The word “magazine” comes from the Arabic/Hebrew word “mahsan,” meaning warehouse, and it is as if we have returned to a pre-magazine era in which we are once again presenting a warehouse of media with little filtering or thought given to effective presentation.

3. Photography of news continues to evolve into a photography better done by amateurs than professionals, given that there are many more amateurs with cameras walking around at all times. The stylized imagery by professionals repeating the stereotypical news cliches is not helpful as a way of promoting understanding. The province of the professional in a journalistic context is very much the long-term essay, and many are working both in the old-fashioned and very necessary role of witness and others are trying to re-invent it to add complexity, nuance, and engage the reader in different ways. What is needed more than ever are thoughtful editors/curators who can help make sense of the visual overload.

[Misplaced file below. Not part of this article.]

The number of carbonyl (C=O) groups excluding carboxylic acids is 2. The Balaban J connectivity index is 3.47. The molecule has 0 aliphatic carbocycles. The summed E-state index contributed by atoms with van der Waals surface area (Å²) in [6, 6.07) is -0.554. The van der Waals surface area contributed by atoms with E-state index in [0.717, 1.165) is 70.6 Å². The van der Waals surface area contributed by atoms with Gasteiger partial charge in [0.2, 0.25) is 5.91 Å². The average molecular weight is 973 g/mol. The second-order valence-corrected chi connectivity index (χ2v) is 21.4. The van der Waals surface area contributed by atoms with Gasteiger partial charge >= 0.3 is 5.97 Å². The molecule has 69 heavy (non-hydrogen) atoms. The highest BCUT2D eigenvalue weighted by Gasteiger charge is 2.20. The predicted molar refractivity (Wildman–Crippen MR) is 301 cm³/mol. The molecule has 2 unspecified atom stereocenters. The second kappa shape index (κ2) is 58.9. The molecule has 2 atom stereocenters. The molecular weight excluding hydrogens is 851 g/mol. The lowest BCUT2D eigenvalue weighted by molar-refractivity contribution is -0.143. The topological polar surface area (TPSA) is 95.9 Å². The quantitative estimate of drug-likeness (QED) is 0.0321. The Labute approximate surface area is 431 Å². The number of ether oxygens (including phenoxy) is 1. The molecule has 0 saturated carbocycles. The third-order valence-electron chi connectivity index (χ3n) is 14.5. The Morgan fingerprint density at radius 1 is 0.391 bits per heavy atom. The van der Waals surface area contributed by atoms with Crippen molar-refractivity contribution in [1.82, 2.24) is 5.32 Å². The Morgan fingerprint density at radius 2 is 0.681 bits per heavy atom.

4. We are entering a post-photographic age in the transformative sense - one in which photography has to significantly evolve in order to be useful. We are beginning to witness this transformation in a broader way, as many worldwide both interrogate and discard photography’s set of older strategies while utilizing other media synergies to amplify the photograph’s communicative potentials.

No photograph is automatically credible anymore beyond a local context, and this is both a challenge and wake-up call. Many photographers (broadly defined) now seem to be stimulated by the new potentials of the photograph and the discussion is finally beginning to evolve beyond the repetitive and plaintive “end of photojournalism” to a sense of multiple new beginnings in an increasingly open-source world. The next step will have to be a more vigorous search for meaning, as well as for collaboration.

Have a happy and peaceful new year!

A list of inspirational books, projects, stories…

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From a “free and open undergraduate photography class” run by Jonathan Worth and his colleagues, a list of inspirational works culled from a number of colleagues in the field. These lists are always fun, in part to see what one might have missed…